In contrast, Republicans who were hoping to pick up Trump’s supporters in future elections signed on to his challenge of the election outcome. For some of them, pushing the idea that there were questions about the election was a safe way to signal support for Trump and his supporters, knowing that argument would fail. Others, though, apparently intended to take that idea forward to attack our government.

The January 6 attack on the Capitol split the party. It was a profound attack on our government, in which a group of the president’s supporters overpowered police, broke into the Capitol while Congress was counting the electoral votes, and threatened the lives of the elected representatives who refused to throw out the results of the election and name Trump president.

The attack implicated a number of Republicans: the president, of course, and also Senators Josh Hawley (R-MO), who was the first senator to agree to challenge the counting of the certified electoral votes for Biden, and Ted Cruz (R-TX), who jumped on board the challenge, along with about ten other senators. More than 100 Republican representatives also signed onto the challenge.

Arizona Republican representatives Paul Gosar and Andy Biggs reportedly asked Trump for pardons before he left office because of their participation in the events leading up to the attack on the Capitol. Seven Democratic senators filed a complaint with the Senate Committee on Ethics asking for an investigation of how Hawley and Cruz might have contributed to the January 6 attack. Hawley is trying to brazen it out: today he filed a counter-complaint continuing his objection to the election results and attacking the seven senators who asked for the investigation.

The actions of the insurgents spurred corporate donors to flee, refusing to donate money either to them or to the Republican Party, at least in the short term. Today, Dominion Voting Systems, the company Trump’s lawyer Rudy Giuliani and other supporters accused of falsifying the election results, announced it was suing Giuliani for defamation, seeking damages of more than $1.3 billion.

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Ahavati
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In contrast, Republicans who care about the survival of our democracy joined Democrats to impeach Trump for inciting an insurrection. Some Republicans are taking a principled stand. Others are aware that Trump’s attack on our government destabilizes the country and hurts business. Further, they are aware that, if Trump or his supporters do manage to put a dictator in charge, the end to the rule of law would make it impossible to do business in this country. Finally, some business Republicans—like Senate Minority Leader Mitch McConnell—are furious with Trump for working against Republican Senate candidates in Georgia in his attempt to pressure party members to overturn the election results for him. Trump now has nothing to offer that they want.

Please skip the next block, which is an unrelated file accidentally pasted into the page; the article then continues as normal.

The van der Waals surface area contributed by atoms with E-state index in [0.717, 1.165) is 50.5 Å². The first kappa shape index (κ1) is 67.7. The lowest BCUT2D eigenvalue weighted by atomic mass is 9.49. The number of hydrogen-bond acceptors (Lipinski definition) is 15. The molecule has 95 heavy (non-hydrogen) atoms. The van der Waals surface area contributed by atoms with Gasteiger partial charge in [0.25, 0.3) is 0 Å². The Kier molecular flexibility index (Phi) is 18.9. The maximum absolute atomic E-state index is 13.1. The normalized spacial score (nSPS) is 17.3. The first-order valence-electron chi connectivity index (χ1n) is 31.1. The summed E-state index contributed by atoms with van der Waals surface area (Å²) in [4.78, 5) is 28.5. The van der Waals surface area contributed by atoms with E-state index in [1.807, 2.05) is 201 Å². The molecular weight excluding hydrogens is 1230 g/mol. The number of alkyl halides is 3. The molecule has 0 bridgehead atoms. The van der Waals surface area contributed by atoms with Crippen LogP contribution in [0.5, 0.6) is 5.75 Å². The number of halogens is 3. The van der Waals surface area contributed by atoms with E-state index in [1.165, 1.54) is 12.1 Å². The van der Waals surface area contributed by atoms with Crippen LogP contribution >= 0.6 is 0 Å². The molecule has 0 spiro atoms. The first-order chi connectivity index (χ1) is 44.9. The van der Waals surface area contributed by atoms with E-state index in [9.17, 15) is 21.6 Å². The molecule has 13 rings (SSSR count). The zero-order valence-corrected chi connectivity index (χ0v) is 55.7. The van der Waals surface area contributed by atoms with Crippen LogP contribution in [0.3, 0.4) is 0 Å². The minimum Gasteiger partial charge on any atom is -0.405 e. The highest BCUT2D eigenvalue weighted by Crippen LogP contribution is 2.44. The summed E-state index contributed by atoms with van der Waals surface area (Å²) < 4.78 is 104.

The two Republican factions are struggling for control over the party. The Trump faction is organizing around the former president, who is launching broadsides at business Republicans he fears will vote to convict him in his upcoming impeachment trial. Over the weekend, he threatened to start a new political party—the Patriot Party— with the idea of backing Trump challengers to Republican politicians in upcoming Republican primaries. He took in a lot of money after the election on the promise to fight for his reelection; he may or may not have significant money to spend on new candidates. Determined to continue to pressure Republicans, today he launched an unprecedented “Office of the Former President.”

His supporters—including the Republicans implicated in the January 6 insurrection—are downplaying the attack on our government and suggesting that impeaching the president or holding accountable the lawmakers who helped the attack is “cancel culture.” They are insisting that questioning the election is simply free speech. “Give the man a break… move on,” former South Carolina Governor Nikki Haley said in opposition to Trump’s conviction in the Senate.

With Trump blocked from most major social media channels, state Republican parties are acting on his behalf. This weekend the Arizona Republican Party voted to censure Republicans Jeff Flake, the former Senator; Cindy McCain, Senator John McCain’s widow; and current Governor Doug Ducey, who got swept up in their dislike of Trump opponents because he didn’t try to switch the state’s electoral votes to Trump. The Oregon Republican Party did them one better, suggesting that the January 6 insurrection was a “false flag” operation by Democrats to discredit Trump. The Texas Republican Party is now openly supporting the QAnon conspiracy theorists.